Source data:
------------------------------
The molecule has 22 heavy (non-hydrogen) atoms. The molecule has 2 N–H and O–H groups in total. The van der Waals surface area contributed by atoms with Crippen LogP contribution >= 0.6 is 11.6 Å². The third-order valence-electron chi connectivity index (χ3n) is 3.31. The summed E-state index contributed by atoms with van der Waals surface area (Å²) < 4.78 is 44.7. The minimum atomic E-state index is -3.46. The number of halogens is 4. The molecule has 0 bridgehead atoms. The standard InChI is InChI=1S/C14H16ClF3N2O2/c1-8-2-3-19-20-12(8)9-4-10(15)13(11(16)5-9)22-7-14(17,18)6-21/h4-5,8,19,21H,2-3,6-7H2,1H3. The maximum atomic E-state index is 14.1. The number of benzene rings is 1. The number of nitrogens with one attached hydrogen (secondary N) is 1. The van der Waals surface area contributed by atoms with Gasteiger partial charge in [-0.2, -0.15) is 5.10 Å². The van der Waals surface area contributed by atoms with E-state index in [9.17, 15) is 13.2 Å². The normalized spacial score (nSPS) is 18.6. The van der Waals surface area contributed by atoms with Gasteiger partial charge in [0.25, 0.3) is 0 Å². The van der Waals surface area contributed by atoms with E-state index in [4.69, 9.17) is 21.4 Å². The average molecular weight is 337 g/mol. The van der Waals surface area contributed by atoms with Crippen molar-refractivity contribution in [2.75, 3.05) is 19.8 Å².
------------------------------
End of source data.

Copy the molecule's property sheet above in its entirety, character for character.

The molecule has 22 heavy (non-hydrogen) atoms. The molecule has 2 N–H and O–H groups in total. The van der Waals surface area contributed by atoms with Crippen LogP contribution >= 0.6 is 11.6 Å². The third-order valence-electron chi connectivity index (χ3n) is 3.31. The summed E-state index contributed by atoms with van der Waals surface area (Å²) < 4.78 is 44.7. The minimum atomic E-state index is -3.46. The number of halogens is 4. The molecule has 0 bridgehead atoms. The standard InChI is InChI=1S/C14H16ClF3N2O2/c1-8-2-3-19-20-12(8)9-4-10(15)13(11(16)5-9)22-7-14(17,18)6-21/h4-5,8,19,21H,2-3,6-7H2,1H3. The maximum atomic E-state index is 14.1. The number of benzene rings is 1. The number of nitrogens with one attached hydrogen (secondary N) is 1. The van der Waals surface area contributed by atoms with Gasteiger partial charge in [-0.2, -0.15) is 5.10 Å². The van der Waals surface area contributed by atoms with E-state index in [9.17, 15) is 13.2 Å². The normalized spacial score (nSPS) is 18.6. The van der Waals surface area contributed by atoms with Gasteiger partial charge in [0.25, 0.3) is 0 Å². The van der Waals surface area contributed by atoms with E-state index in [4.69, 9.17) is 21.4 Å². The average molecular weight is 337 g/mol. The van der Waals surface area contributed by atoms with Crippen molar-refractivity contribution in [2.75, 3.05) is 19.8 Å².